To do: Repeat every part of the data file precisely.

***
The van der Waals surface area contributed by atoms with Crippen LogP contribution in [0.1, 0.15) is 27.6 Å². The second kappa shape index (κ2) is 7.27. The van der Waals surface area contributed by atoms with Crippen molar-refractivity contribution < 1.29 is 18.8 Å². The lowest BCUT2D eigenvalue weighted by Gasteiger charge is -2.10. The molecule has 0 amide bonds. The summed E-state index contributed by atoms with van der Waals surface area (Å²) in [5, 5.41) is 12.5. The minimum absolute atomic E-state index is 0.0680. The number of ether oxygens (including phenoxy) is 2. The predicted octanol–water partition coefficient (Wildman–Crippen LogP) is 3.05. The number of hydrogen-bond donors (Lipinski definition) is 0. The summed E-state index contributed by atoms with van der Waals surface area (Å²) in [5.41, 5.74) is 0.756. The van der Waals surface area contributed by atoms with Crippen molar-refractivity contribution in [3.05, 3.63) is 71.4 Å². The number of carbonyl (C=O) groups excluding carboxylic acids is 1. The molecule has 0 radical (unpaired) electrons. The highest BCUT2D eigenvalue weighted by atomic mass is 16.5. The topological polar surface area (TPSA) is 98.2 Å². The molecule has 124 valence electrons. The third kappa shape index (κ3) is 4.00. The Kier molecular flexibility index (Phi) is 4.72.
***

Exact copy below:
The van der Waals surface area contributed by atoms with Crippen LogP contribution in [0.1, 0.15) is 27.6 Å². The second kappa shape index (κ2) is 7.27. The van der Waals surface area contributed by atoms with Crippen molar-refractivity contribution < 1.29 is 18.8 Å². The lowest BCUT2D eigenvalue weighted by Gasteiger charge is -2.10. The molecule has 0 amide bonds. The summed E-state index contributed by atoms with van der Waals surface area (Å²) in [5, 5.41) is 12.5. The minimum absolute atomic E-state index is 0.0680. The number of ether oxygens (including phenoxy) is 2. The predicted octanol–water partition coefficient (Wildman–Crippen LogP) is 3.05. The number of hydrogen-bond donors (Lipinski definition) is 0. The summed E-state index contributed by atoms with van der Waals surface area (Å²) in [5.41, 5.74) is 0.756. The van der Waals surface area contributed by atoms with Crippen molar-refractivity contribution in [3.05, 3.63) is 71.4 Å². The number of carbonyl (C=O) groups excluding carboxylic acids is 1. The molecule has 0 radical (unpaired) electrons. The highest BCUT2D eigenvalue weighted by atomic mass is 16.5. The topological polar surface area (TPSA) is 98.2 Å². The molecule has 124 valence electrons. The third kappa shape index (κ3) is 4.00. The Kier molecular flexibility index (Phi) is 4.72.